Speaking of collaborations, there’s a track entitled “Carnival Anthem”, which features Caribbean artists Kevin Lyttle and Elephant Man. What a grand idea it was for these three to team up. This song has the potential to go real far if pushed properly by the respective teams of all three artists.
Very catchy…a sort of well, carnival anthem…a Pan-African track featuring three artists who have much in common, but who by themselves are forces to reckon with.
Caribbean people, jump away, jump away
Caribbean people, jump away, jump away
I like the last notes. Wow. Just wow.
“Taking Ova”, his duet with Admiral T, jumps all over the place. Musically, it’s probably one of the most innovative tracks on the album in terms of sounds. It’s afropop, but then it’s zouk. There’s a little konpa in it, but mostly techno. The song demonstrates the fact that Mikaben practically lives and breathes to experiment.
Miami rapper Zoey Dollaz is Mikaben’s musical foil on the song “Tubes”. Dollaz spits in Haitian Creole, Mikaben in French. Er…and the beat is very inspired by early 2000s hip-hop, during that gap where the gangsta rap era ended and the R&B-tinged hip hop started showing its face.
We’ve already established that Mikaben is unpredictable as an artist. So, when I saw the title “Change Your Life”, I thought that it was going to be a personal development track. Turns out to be a love song. See what I mean about Mikaben!
Who is the female singer on the track?
Let me check.
Aha, so it’s Meilan. Interesting. This song is going to set my ears on fire. Make my device explode. A lot of suggestive lyrics and sexiness. A lot of talk about the pleasures of the flesh.
Let’s talk about “Upside Down”. Mikaben sings about childhood love, getting vertigo from the throes of love and passion. So much begging and pleading, and him basically putting out of his vulnerabilities on the table, and begging and pleading some more.
So, we’ve got three sets of pleading songs: “Upside Down”. “How Do You Know”, and what was the other one? “Bye Bye Baby”.
With “Upside Down”, the singer talks about being crazy in love. He must be getting more than his share of serotonin, which according to Psychology Today, is the chemical that . Sounds to me like plenty of the love stress hormone norepinephrine is also getting released by Mikaben’s brain.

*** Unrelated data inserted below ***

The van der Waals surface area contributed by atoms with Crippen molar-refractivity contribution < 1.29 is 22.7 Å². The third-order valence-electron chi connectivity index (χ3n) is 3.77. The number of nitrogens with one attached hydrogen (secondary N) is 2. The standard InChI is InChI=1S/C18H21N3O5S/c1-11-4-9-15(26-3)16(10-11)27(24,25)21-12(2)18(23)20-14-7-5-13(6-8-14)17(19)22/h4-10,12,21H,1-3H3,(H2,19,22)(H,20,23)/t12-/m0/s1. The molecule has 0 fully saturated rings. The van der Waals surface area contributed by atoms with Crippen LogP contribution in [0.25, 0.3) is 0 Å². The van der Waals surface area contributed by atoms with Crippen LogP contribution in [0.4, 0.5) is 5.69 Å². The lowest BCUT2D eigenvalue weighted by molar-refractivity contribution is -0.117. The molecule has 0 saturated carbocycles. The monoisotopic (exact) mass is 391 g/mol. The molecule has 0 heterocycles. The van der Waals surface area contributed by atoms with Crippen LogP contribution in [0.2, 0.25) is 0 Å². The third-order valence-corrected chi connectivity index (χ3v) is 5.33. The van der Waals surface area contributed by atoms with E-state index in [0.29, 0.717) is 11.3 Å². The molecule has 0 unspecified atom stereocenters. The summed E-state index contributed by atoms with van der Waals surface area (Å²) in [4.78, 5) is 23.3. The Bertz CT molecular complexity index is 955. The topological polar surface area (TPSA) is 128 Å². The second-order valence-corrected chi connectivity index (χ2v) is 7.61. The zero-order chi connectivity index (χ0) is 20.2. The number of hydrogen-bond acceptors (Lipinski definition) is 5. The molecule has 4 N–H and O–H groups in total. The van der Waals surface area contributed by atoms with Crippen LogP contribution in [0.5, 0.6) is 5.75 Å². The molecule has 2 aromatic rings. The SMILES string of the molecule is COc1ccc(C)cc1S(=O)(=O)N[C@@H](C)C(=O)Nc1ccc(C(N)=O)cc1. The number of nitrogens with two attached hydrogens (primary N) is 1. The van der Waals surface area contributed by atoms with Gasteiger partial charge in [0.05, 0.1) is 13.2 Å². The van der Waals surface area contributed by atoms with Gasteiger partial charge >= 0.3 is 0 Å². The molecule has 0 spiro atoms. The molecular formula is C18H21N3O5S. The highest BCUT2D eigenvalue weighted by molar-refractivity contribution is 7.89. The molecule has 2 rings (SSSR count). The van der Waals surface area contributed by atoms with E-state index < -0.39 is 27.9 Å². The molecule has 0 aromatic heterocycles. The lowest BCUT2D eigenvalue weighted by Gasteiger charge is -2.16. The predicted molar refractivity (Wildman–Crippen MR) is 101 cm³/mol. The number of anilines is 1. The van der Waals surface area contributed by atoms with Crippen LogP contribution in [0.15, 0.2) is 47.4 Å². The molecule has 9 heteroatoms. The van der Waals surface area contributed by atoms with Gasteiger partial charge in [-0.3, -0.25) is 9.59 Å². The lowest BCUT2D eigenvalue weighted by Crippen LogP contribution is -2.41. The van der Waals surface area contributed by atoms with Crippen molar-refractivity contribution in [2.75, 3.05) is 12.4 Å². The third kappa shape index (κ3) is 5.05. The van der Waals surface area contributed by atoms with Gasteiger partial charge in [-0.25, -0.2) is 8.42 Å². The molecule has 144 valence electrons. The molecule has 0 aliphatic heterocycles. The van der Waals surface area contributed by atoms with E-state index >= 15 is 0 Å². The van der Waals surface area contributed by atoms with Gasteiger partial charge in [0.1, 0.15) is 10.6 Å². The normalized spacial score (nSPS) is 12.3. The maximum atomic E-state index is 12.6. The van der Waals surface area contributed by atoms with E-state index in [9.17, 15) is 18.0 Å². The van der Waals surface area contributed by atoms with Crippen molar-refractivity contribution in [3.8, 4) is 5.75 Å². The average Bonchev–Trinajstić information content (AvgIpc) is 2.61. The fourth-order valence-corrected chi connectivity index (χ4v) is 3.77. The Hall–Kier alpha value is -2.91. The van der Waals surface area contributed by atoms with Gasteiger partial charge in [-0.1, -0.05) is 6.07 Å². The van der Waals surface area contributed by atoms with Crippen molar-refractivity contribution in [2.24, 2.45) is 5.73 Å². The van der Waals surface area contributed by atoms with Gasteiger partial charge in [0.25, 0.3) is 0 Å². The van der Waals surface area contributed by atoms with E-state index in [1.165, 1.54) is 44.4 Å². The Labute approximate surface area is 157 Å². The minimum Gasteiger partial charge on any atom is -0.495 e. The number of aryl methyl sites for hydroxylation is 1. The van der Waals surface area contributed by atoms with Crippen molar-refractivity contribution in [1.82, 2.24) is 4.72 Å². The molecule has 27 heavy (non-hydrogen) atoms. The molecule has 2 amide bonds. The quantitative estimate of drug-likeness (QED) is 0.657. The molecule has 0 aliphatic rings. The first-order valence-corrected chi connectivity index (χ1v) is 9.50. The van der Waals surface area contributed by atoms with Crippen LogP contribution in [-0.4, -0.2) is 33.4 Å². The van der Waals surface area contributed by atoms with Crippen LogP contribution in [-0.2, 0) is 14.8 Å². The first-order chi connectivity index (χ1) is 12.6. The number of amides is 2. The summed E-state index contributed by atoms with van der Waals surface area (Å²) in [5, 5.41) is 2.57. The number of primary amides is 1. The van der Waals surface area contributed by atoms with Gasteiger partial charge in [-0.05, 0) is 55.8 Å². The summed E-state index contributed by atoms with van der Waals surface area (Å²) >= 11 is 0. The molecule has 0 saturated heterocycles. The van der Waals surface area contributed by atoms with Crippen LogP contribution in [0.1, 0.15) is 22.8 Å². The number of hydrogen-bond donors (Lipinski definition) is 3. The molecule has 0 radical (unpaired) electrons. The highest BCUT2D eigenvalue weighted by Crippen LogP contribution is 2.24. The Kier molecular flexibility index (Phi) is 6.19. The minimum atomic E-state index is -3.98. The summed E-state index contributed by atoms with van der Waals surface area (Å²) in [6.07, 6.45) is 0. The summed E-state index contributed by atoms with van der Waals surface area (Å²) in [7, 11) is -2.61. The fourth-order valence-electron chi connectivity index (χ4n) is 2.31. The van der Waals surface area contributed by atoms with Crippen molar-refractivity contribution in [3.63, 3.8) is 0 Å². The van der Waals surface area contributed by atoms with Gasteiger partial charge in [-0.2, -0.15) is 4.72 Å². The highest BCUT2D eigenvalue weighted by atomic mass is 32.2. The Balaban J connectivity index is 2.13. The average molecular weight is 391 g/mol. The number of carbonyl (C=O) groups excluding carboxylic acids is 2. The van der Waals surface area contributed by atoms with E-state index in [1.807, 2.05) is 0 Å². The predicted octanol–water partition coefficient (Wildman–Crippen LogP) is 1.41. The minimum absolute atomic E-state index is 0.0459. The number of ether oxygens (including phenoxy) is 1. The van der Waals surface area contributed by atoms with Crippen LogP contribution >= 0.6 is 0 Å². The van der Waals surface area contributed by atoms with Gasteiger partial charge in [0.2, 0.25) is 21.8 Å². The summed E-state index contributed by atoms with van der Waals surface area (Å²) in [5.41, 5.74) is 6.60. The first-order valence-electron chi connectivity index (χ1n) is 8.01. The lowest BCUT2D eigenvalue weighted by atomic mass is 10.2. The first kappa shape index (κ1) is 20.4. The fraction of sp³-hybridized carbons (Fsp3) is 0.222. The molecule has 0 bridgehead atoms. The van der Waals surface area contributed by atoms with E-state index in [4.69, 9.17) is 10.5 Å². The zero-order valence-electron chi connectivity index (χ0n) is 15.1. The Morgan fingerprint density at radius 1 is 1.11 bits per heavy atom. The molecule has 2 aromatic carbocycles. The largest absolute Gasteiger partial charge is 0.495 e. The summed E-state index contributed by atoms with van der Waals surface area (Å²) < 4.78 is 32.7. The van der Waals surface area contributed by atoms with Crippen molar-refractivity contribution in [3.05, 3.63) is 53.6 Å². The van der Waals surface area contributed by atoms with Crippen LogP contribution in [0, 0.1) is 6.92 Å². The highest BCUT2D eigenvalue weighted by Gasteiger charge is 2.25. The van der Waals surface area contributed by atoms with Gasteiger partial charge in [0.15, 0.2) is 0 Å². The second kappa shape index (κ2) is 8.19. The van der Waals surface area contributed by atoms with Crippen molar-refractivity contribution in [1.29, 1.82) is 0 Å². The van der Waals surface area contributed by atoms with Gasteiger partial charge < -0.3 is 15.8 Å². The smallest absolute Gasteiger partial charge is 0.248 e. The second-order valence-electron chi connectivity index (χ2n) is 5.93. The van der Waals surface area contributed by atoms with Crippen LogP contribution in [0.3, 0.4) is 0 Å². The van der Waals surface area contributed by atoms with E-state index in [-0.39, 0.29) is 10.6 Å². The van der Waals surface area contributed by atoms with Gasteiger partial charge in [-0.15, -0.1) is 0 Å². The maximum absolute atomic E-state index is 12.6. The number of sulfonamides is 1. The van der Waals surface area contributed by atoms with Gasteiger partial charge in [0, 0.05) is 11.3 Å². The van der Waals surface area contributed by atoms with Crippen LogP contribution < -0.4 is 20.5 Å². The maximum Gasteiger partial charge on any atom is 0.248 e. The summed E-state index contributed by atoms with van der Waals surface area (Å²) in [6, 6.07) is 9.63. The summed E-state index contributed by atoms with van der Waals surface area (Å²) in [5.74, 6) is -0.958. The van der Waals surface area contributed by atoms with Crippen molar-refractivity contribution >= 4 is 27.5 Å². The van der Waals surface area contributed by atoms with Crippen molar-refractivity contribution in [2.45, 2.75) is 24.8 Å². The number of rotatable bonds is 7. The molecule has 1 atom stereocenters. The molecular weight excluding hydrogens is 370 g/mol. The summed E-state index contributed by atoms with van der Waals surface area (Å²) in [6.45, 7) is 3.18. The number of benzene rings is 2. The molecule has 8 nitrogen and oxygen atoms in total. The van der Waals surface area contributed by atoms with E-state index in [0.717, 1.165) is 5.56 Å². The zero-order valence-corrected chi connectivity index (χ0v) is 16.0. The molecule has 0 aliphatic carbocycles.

Mikaben apparently did not want to bow out without leaving listeners with a socially-conscious track. The track with the artist Belo could be considered socially-conscious. On “Lyric All”, it’s Mikaben all by himself bemoaning the ills of the world, comparing himself to a modern-day Makandal, the Africa-born slave who in the 18th Century called for an uprising.
But the uprising Mikaben asks for is a bloodless one. He wants a mental uprising, so to speak. Reggae, flamenco, and ska-inflected, “Lyrica All” recalls to mind “Mpa Kapab Ankò” (Can’t Take it Anymore) from the Mika album. Mikaben calls for an end to gang violence in Haiti’s slums, corruption, and hunger.
The best lyrical line was Mika denouncing violence done against women. Good to know that he opposes domestic violence. Lyrics condemning assaults on women isn’t something I hear too much about on these Haitian music albums.
“Le Vrai Problème” (The Real Problem) is a French language song. Between the two, I prefer “Lyric All”, maybe because I’m so grateful for those lyrics about raising awareness about domestic violence.
I thought I had a favorite on this album, but it’s hard to choose. It’s like having a buffet of Haitian food in front of you and being asked to make a selection of your fave. Come on, now! You’ll say you like the pikliz but not the griyo, or the diri but not the djon djon. Come on, mezanmi.
MKBN is Mikaben sticking his tongue out and rolling his eyes to all his naysayers to all his doubters. MKBN is Mikaben saying, “I told you I’m going to show you what I’m made of”. So many of the songs are heart-felt, and very impassioned (the love songs come to mind).
It’s not like we didn’t know what Mikaben was made of before. What’s good is having a compilation of Mikaben’s capabilities as an artist all in one place. And that’s something that the artist hasn’t done in minute.
MKBN is a reminder of what Mikaben represents as an artist, of how he can stretch himself creatively, of how he can bring a myriad of sounds and styles together and still remain true to himself.
Last Updated on February 16, 2023 by kreyolicious